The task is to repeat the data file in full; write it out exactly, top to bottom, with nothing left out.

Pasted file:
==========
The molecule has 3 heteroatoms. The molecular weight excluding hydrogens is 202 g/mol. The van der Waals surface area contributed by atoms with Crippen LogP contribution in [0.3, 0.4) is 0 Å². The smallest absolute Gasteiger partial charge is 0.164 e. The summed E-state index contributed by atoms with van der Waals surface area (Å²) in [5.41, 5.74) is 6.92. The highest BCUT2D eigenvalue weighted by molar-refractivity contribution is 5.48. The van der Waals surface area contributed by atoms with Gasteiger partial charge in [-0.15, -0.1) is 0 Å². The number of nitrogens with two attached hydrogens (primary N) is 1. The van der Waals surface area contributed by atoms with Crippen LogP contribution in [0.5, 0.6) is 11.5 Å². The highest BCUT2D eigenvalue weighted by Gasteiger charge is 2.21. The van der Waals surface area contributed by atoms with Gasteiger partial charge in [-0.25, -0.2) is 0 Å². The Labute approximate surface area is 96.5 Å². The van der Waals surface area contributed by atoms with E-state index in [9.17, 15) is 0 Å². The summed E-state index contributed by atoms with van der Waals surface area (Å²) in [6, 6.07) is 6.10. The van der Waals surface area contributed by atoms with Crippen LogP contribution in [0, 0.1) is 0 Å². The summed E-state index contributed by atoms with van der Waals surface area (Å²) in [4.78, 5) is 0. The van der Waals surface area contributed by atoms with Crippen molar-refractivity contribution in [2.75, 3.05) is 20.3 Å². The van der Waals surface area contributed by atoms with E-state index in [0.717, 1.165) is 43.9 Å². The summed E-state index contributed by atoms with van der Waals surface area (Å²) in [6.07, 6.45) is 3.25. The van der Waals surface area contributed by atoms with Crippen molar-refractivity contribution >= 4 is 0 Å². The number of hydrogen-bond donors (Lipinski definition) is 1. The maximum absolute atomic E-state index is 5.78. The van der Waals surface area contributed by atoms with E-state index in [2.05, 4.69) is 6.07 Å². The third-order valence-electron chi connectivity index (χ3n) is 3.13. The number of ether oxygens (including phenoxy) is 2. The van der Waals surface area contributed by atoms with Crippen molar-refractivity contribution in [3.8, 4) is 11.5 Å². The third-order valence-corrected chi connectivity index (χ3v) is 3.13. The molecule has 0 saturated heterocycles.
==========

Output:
The molecule has 3 heteroatoms. The molecular weight excluding hydrogens is 202 g/mol. The van der Waals surface area contributed by atoms with Crippen LogP contribution in [0.3, 0.4) is 0 Å². The smallest absolute Gasteiger partial charge is 0.164 e. The summed E-state index contributed by atoms with van der Waals surface area (Å²) in [5.41, 5.74) is 6.92. The highest BCUT2D eigenvalue weighted by molar-refractivity contribution is 5.48. The van der Waals surface area contributed by atoms with Gasteiger partial charge in [-0.15, -0.1) is 0 Å². The number of nitrogens with two attached hydrogens (primary N) is 1. The van der Waals surface area contributed by atoms with Crippen LogP contribution in [0.5, 0.6) is 11.5 Å². The highest BCUT2D eigenvalue weighted by Gasteiger charge is 2.21. The van der Waals surface area contributed by atoms with Gasteiger partial charge in [-0.25, -0.2) is 0 Å². The Labute approximate surface area is 96.5 Å². The van der Waals surface area contributed by atoms with E-state index in [9.17, 15) is 0 Å². The summed E-state index contributed by atoms with van der Waals surface area (Å²) in [6, 6.07) is 6.10. The van der Waals surface area contributed by atoms with Crippen LogP contribution in [0, 0.1) is 0 Å². The summed E-state index contributed by atoms with van der Waals surface area (Å²) in [4.78, 5) is 0. The van der Waals surface area contributed by atoms with Crippen molar-refractivity contribution in [2.75, 3.05) is 20.3 Å². The van der Waals surface area contributed by atoms with E-state index in [0.717, 1.165) is 43.9 Å². The summed E-state index contributed by atoms with van der Waals surface area (Å²) in [6.07, 6.45) is 3.25. The van der Waals surface area contributed by atoms with Crippen molar-refractivity contribution >= 4 is 0 Å². The number of hydrogen-bond donors (Lipinski definition) is 1. The maximum absolute atomic E-state index is 5.78. The van der Waals surface area contributed by atoms with E-state index in [2.05, 4.69) is 6.07 Å². The third-order valence-electron chi connectivity index (χ3n) is 3.13. The number of ether oxygens (including phenoxy) is 2. The van der Waals surface area contributed by atoms with Crippen molar-refractivity contribution in [3.8, 4) is 11.5 Å². The third-order valence-corrected chi connectivity index (χ3v) is 3.13. The molecule has 0 saturated heterocycles.